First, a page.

Finally - what contraband in Scouting is so awful that we, as adults, need to run around searching Scout's belongings without them there?  A cell phone?  medicine?  Some food?  Is this really so awful?

As @RememberSchiff stated, there was the pistol a Scout brought to camp. I've personally dealt with cigarettes/cigars, alcohol, and pornography. And yes the Scouts can get creative hiding it. The one with alcohol had it in a Scope bottle. Got the idea off a movie he saw. And one of the incidents with porn had had the Scout taping it to his leg and covered with his knee sock. We didn't catch the "Scope" until he was tipsy one nite. We caught the leg guy during a shake down of the gear. The sock was coming down, and he was making sure it stayed up,but the other leg he was not concerned about.

  • Haha 1

Share this post


Link to post
Share on other sites
9 hours ago, yknot said:

, it's only scouts where kids' luggage, backpacks, etc., is not routinely subject to adult search. BSA needs to get with the times. Class trips, sports team travel, band trips, it all gets searched no bones, no big deal about it. I applaud that scoutmaster. 

 

You are correct in that adults search bags when leaving on school trips without the student present. However, this is made explicitly clear to the student and parents when going over the trip expectations. The expectations are clear, in writing, shared via meeting, email and strong consistency over the years. That’s why it is a well accepted policy.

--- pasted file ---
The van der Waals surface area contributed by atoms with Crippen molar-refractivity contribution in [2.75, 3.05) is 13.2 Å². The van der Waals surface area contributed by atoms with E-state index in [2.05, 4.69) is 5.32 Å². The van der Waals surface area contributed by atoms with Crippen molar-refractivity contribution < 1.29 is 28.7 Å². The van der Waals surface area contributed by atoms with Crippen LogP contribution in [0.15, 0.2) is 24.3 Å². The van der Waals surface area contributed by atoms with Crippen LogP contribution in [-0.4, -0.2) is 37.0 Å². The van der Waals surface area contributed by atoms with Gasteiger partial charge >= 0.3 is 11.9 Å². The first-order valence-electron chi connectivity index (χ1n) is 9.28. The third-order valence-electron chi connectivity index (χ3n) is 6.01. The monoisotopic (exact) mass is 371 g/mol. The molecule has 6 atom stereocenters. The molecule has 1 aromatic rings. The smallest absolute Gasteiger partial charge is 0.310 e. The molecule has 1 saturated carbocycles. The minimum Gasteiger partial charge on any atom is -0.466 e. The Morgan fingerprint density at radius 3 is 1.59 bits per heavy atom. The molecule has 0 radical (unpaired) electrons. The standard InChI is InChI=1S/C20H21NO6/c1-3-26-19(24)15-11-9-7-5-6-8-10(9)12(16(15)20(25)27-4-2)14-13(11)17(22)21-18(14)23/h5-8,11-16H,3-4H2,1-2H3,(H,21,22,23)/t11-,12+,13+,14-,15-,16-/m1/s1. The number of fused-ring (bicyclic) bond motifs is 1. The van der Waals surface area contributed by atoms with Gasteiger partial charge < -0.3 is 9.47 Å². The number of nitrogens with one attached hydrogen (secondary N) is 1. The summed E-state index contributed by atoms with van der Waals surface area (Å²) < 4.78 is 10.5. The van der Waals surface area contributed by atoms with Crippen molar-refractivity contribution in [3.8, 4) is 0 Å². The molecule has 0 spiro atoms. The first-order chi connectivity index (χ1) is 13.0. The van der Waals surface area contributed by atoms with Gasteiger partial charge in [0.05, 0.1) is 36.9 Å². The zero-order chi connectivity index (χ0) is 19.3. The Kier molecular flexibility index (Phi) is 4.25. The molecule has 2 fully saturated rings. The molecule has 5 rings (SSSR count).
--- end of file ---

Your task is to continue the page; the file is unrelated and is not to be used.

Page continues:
However, when there is a change the expectations AND you don’t adequately teach it, it is not right to then play “gotcha” and make it the kids problem. It is your fault for not making the change clear. You model stronger leadership and build a better relationship by admitting your mistake and explaining to the scout that you will need to inspect gear to fix your mistake. 

This leader first made a mistake by not making the expectations clear and his second mistake was then treating the scouts as if it was their fault by going through their belongings when he realized his own mistake. 

  • Upvote 1

Share this post


Link to post
Share on other sites

Create an account or sign in to comment

You need to be a member in order to leave a comment

Create an account

Sign up for a new account in our community. It's easy!

Register a new account

Sign in

Already have an account? Sign in here.

Sign In Now

×